The Next Smash Bros. Will Balance Casual And Hardcore, Creators Say

Illustration for article titled The Next Smash Bros. Will Balance Casual And Hardcore, Creators Say

If Super Smash Bros. Melee was for hardcore players, and Super Smash Bros. Brawl was for casual players, the next Smash Bros. game will fall somewhere in between, creator Masahiro Sakurai says.


This time around, Sakurai is going for the best of both worlds.

This morning, Sakurai and I had a long chat about all sorts of Smash-related topics, like third-party characters and tripping. I'll have a longer story up in the coming days about everything we spoke about, but for now I wanted to share a few words on the vision of the next game in Nintendo's massively popular mascot fighting series.

I had asked Sakurai what sort of weaknesses he thought were in the last game, Super Smash Bros. Brawl. I asked what he wanted to fix for this new one.

"I would consider the changes that we're making this time around not as fixes, but that we're changing the direction," he said through a translator. "And so the vision for the overall balance of the game in Smash Bros Melee, it was sort of more focused towards more hardcore players. Then when it came around to making Brawl, this was a game that was targeting a Wii audience where there were a lot of beginner players, so it sort of leaned a little bit more in that direction.

"So now, for this time around, we're sort of aiming for something that is in between those as far as the speed of the game. Because I don't really think this time we're in a situation where we're trying to accommodate that many new players."


Super Smash Bros. Goldilocks. Look out for more from my conversation with Sakurai in the next few days.


I remember I was at a convention once with a game of Smash Bros. Brawl in the game room. It was mostly casual players... there was no one who constantly won or anything. We were playing with items on, all the stages, etc. It was a ton of fun. The mad scramble everyone went into when the Smash Ball appeared was probably the craziest part of the game, and it was kind of hilarious when someone finally got it and realized that, for one, they didn't actually know how to activate it, and for two, didn't really know what their character did. The game had actually gathered a bit of a crowd, all waiting to play, or just enjoying the show.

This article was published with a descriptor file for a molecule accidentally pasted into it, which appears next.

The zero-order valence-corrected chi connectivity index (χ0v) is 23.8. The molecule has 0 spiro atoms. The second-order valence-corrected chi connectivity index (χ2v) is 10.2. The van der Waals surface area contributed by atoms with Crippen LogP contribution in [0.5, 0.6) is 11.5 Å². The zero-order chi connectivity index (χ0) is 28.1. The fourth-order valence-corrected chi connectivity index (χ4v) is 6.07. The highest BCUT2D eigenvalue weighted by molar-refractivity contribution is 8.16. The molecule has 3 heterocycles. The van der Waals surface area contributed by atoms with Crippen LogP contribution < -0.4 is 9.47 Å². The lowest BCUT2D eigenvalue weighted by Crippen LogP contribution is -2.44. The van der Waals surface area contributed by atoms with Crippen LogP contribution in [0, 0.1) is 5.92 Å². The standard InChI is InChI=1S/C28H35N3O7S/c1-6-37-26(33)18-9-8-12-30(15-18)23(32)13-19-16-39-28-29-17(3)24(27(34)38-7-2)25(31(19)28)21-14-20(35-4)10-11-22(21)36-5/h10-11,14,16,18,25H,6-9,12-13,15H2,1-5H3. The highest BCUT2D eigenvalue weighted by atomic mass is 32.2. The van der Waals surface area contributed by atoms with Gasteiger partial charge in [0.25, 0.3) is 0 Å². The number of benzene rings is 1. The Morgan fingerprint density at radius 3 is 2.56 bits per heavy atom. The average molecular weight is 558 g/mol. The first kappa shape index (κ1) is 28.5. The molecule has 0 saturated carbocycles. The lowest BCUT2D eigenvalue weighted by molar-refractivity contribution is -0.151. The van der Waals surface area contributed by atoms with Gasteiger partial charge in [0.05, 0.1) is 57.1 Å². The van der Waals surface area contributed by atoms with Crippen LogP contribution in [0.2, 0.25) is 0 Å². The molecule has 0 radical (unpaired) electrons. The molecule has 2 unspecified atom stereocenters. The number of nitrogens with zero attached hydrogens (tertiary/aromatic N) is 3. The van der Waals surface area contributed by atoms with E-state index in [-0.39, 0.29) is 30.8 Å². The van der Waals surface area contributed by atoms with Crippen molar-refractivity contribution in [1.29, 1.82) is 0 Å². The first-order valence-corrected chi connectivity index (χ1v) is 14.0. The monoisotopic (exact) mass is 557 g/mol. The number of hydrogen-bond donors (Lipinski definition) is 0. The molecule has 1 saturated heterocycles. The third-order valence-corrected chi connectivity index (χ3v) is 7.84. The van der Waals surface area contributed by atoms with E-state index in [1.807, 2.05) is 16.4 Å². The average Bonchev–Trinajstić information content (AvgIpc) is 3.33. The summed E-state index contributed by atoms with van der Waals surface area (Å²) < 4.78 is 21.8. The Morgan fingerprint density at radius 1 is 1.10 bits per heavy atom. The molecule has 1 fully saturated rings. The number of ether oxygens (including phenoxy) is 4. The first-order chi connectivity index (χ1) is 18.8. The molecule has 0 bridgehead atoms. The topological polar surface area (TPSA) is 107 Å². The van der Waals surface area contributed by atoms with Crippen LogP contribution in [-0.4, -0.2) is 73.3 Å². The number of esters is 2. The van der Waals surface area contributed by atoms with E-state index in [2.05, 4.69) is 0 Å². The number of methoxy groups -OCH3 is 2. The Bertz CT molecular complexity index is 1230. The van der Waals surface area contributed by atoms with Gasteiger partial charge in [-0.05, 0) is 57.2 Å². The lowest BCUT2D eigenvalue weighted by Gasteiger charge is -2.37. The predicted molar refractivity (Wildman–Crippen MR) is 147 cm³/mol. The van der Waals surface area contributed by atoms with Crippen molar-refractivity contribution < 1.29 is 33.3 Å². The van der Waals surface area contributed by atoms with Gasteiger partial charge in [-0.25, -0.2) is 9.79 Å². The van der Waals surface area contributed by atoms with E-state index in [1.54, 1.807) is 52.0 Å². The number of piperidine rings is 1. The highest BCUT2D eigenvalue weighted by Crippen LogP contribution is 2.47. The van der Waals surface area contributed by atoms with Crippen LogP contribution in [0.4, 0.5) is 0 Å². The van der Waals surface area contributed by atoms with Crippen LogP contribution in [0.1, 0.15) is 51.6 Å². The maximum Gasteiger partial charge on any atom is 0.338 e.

Gradually, though, a group of more hardcore players started to integrate themselves into the game. They weren't rude or anything... they asked if anyone minded if they turned off all the items, and no one wanted to be rude and honestly were maybe a bit curious about what the game was like without them, so everyone agreed. They were also very picky about which levels to play... they didn't go so far as to insist that every match be on Final Destination, but they definitely preferred the stages where nothing much happened. Gradually the crowd died down... there wasn't the clapping or cheers from the audience, there wasn't a long queue of eager players waiting to get in on the action. It was just a small group of hardcore players gathered, watching the screen with almost surgical precision and playing a breakneck game as best they could, pausing only occasionally to complain that the convention had Brawl but not Melee.

For them it was a richer, more involved experience, but the game just felt shut down for everyone else.